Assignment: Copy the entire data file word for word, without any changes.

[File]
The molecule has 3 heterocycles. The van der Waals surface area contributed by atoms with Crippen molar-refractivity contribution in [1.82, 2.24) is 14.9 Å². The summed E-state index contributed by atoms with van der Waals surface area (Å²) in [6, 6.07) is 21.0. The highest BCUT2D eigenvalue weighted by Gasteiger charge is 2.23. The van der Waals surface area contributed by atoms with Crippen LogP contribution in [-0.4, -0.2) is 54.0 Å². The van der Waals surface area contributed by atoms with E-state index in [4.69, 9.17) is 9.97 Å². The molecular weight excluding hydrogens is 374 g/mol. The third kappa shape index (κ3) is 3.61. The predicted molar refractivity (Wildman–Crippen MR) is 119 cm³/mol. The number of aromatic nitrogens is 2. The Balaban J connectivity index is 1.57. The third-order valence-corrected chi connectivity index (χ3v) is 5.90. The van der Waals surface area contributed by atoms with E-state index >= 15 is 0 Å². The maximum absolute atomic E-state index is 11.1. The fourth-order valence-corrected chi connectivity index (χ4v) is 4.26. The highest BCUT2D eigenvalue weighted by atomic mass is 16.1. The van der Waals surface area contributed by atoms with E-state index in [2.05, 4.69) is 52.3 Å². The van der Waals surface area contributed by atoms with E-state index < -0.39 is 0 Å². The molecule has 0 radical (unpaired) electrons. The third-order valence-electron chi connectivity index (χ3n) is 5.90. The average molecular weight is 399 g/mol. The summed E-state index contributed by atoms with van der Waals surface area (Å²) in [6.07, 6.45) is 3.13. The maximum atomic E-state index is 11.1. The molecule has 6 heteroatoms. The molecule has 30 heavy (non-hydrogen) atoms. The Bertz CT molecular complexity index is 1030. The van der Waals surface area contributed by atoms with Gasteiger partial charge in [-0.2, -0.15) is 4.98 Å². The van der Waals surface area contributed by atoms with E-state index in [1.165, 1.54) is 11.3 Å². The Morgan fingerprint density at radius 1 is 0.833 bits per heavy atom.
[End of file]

The molecule has 3 heterocycles. The van der Waals surface area contributed by atoms with Crippen molar-refractivity contribution in [1.82, 2.24) is 14.9 Å². The summed E-state index contributed by atoms with van der Waals surface area (Å²) in [6, 6.07) is 21.0. The highest BCUT2D eigenvalue weighted by Gasteiger charge is 2.23. The van der Waals surface area contributed by atoms with Crippen LogP contribution in [-0.4, -0.2) is 54.0 Å². The van der Waals surface area contributed by atoms with E-state index in [4.69, 9.17) is 9.97 Å². The molecular weight excluding hydrogens is 374 g/mol. The third kappa shape index (κ3) is 3.61. The predicted molar refractivity (Wildman–Crippen MR) is 119 cm³/mol. The number of aromatic nitrogens is 2. The Balaban J connectivity index is 1.57. The third-order valence-corrected chi connectivity index (χ3v) is 5.90. The van der Waals surface area contributed by atoms with E-state index >= 15 is 0 Å². The maximum absolute atomic E-state index is 11.1. The fourth-order valence-corrected chi connectivity index (χ4v) is 4.26. The highest BCUT2D eigenvalue weighted by atomic mass is 16.1. The van der Waals surface area contributed by atoms with E-state index in [2.05, 4.69) is 52.3 Å². The van der Waals surface area contributed by atoms with E-state index < -0.39 is 0 Å². The molecule has 0 radical (unpaired) electrons. The third-order valence-electron chi connectivity index (χ3n) is 5.90. The average molecular weight is 399 g/mol. The summed E-state index contributed by atoms with van der Waals surface area (Å²) in [6.07, 6.45) is 3.13. The maximum atomic E-state index is 11.1. The molecule has 6 heteroatoms. The molecule has 30 heavy (non-hydrogen) atoms. The Bertz CT molecular complexity index is 1030. The van der Waals surface area contributed by atoms with Gasteiger partial charge in [-0.2, -0.15) is 4.98 Å². The van der Waals surface area contributed by atoms with E-state index in [1.165, 1.54) is 11.3 Å². The Morgan fingerprint density at radius 1 is 0.833 bits per heavy atom.